New rules, introduced under Mr Obama's overhaul of the US healthcare system, mean that religious charities, universities and other groups must now provide contraception in staff insurance packages.

Failure to do so would result in fines being levied by the federal government that larger Catholic organisations claim would cost them millions of dollars a year.

At least 153 US bishops have spoken out against the change. A letter from a leading bishop, accusing the president of waging a "severe assault on religious liberty", has been read to dozens of congregations.

"We Catholics will be compelled to either violate our consciences, or to drop health coverage for our employees and suffer the penalties for doing so," wrote Alexander Sample, the Bishop of Marquette.

Phoenix

3 Tibetan Herders Self-Immolate in Anti-Chinese Protest

In a fresh illustration of growing turmoil among ethnic Tibetans in Sichuan Province, three livestock herders have set themselves on fire to protest what they saw as political and religious repression at the hands of the Chinese authorities, according to a Tibetan rights group and an ethnic Tibetan living in Beijing.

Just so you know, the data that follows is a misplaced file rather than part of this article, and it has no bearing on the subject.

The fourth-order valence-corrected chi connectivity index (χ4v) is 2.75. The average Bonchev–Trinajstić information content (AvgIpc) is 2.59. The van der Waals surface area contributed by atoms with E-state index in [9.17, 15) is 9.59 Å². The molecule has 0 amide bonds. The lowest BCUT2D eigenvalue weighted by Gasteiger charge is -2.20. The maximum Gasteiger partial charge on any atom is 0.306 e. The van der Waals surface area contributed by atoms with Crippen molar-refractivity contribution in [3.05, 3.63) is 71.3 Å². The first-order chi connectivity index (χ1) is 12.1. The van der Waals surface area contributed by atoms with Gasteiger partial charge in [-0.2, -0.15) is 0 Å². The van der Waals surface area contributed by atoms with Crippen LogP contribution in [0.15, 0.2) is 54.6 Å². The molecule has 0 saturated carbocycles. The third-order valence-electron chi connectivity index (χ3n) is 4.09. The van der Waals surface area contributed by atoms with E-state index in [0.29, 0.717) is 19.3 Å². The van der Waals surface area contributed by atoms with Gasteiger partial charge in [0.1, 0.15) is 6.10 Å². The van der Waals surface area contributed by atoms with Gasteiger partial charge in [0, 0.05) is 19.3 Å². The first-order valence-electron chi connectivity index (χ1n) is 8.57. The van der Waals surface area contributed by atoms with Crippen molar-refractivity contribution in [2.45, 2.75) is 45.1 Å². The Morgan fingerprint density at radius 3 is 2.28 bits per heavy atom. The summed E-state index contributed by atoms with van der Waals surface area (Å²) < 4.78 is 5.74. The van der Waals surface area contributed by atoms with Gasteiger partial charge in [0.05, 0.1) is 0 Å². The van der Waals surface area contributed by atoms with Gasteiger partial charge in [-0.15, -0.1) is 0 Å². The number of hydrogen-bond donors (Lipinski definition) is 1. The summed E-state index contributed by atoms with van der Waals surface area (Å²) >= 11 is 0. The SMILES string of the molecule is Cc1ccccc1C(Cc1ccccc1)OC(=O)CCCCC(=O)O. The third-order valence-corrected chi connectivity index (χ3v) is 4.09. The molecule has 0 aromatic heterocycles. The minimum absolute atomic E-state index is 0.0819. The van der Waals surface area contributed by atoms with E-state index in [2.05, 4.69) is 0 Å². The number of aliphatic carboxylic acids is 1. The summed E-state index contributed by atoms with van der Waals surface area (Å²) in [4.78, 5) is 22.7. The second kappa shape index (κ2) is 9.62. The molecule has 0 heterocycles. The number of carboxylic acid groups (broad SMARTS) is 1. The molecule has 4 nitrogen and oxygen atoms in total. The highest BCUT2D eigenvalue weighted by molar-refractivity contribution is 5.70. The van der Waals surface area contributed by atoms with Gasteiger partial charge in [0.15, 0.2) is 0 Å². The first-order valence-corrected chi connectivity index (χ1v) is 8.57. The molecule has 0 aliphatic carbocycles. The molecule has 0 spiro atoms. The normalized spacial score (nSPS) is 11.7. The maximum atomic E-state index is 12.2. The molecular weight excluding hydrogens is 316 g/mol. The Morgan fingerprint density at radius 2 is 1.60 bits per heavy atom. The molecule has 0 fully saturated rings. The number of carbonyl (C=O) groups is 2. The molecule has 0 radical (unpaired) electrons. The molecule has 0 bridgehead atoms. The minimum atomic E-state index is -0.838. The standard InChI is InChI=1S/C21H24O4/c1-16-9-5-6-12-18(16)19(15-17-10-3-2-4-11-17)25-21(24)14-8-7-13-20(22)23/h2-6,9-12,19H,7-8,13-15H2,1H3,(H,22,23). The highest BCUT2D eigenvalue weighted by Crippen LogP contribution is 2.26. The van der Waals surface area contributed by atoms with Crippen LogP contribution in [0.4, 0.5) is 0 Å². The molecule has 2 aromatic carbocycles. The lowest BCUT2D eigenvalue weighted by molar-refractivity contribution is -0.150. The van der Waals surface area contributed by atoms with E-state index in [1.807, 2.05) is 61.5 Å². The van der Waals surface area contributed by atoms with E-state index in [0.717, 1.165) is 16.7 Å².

The latest cases bring the total self-immolations by ethnic Tibetans over the past year to 19. They were also apparently the first by lay people, rather than current or former members of the clergy, suggesting that self-immolation may be gaining popularity as a form of dissent. The self-immolations took place Friday in a remote village in Seda County, once a center of Buddhist teaching, but reports did not surface until the weekend because the government had cut off Internet and telephone connections to the area, said Tsering Woeser, a Tibetan poet in Beijing.

She said that one of the three men had died and that the two others, believed to be about 30 and 60 years old, were severely injured.

The Chinese government has sealed off a number of counties in the region and intensified security in an attempt to curtail the largest outbreak of unrest among ethnic Tibetans since the 2008 riots in Tibet's capital, Lhasa, and elsewhere.